Recently, I had the immense pleasure of meeting Kate Clark, an Australian early flutist based in Europe. She was in Bloomington preparing a recital with the lutenist Nigel North and took a little time out to come to the WFIU Studios to be interviewed for an upcoming program.
Kate’s stories were lovely, vibrant, and humorous (you could easily relate to them).
She began the interview by recalling the way in which she was introduced to the baroque flute in college (more an academic requirement than an option) and the person who was her first inspiration, a self-taught and eccentric Aussie with excellent musical instincts.
And that was just the beginning.
She also talked about her European studies on the baroque and Renaissance flutes, her musical influences, the many ensembles with which she’s performed, and her recordings. She also gave us quite a bit of detail on how she came to start a Renaissance flute consort. As with many successful professionals, she had a little help along way.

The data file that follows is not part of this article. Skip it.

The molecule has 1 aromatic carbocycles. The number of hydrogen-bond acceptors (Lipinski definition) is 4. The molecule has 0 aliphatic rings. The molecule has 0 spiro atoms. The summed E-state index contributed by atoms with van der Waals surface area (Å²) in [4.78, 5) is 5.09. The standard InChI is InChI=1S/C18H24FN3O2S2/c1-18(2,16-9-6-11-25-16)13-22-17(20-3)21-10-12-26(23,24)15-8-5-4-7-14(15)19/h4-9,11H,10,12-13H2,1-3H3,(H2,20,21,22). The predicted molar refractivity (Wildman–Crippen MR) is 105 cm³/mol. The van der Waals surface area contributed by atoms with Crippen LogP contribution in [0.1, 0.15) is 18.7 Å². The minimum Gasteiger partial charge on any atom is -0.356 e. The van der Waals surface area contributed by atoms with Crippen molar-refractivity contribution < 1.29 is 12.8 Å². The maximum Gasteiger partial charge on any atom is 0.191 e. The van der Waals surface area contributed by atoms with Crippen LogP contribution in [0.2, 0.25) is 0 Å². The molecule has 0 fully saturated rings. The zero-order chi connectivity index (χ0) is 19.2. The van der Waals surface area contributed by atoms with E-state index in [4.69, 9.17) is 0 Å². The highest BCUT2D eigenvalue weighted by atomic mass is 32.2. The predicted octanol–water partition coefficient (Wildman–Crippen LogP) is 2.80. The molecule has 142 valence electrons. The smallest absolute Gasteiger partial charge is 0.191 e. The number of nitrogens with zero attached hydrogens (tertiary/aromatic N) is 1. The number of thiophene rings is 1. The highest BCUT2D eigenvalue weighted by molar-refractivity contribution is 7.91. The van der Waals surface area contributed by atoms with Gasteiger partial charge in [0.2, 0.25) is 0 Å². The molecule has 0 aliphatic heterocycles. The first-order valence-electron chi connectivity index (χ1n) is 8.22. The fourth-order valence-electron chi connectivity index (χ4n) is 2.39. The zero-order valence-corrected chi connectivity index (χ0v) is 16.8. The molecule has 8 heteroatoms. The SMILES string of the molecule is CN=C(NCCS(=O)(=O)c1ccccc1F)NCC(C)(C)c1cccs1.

Today, Kate has a reputation as a fine early flutist who is, along with Barthold Kuijken and Wilbert Hazelzet, a highly sought-after teacher on faculty at the Royal Conservatory in The Hague.
She continues to perform with prominent period ensembles in Europe and Australia and regularly records with a number of them.
Her Renaissance flute ensemble, The Attaigant Consort, released their first CD not long ago and will be heading back into the studio within the coming year to record a second. Kate’s duo with Nigel North will also bear recording fruits in the near future with what most likely be the first recording of a program entirely devoted to their special combination of instruments.
Kate will be featured later this season on Harmonia’s continuing Great Musicians Series (you’ll have to wait to hear the show). Until then, have a listen to Kate talk about how, by pure coincidence, she was inspired to study in The Hague (located at the top of the post).
Here’s Kate Clark performing with the fortepianist Zvi Meniker in a movement from C.P.E. Bach’s sonata in C major, Wq 73: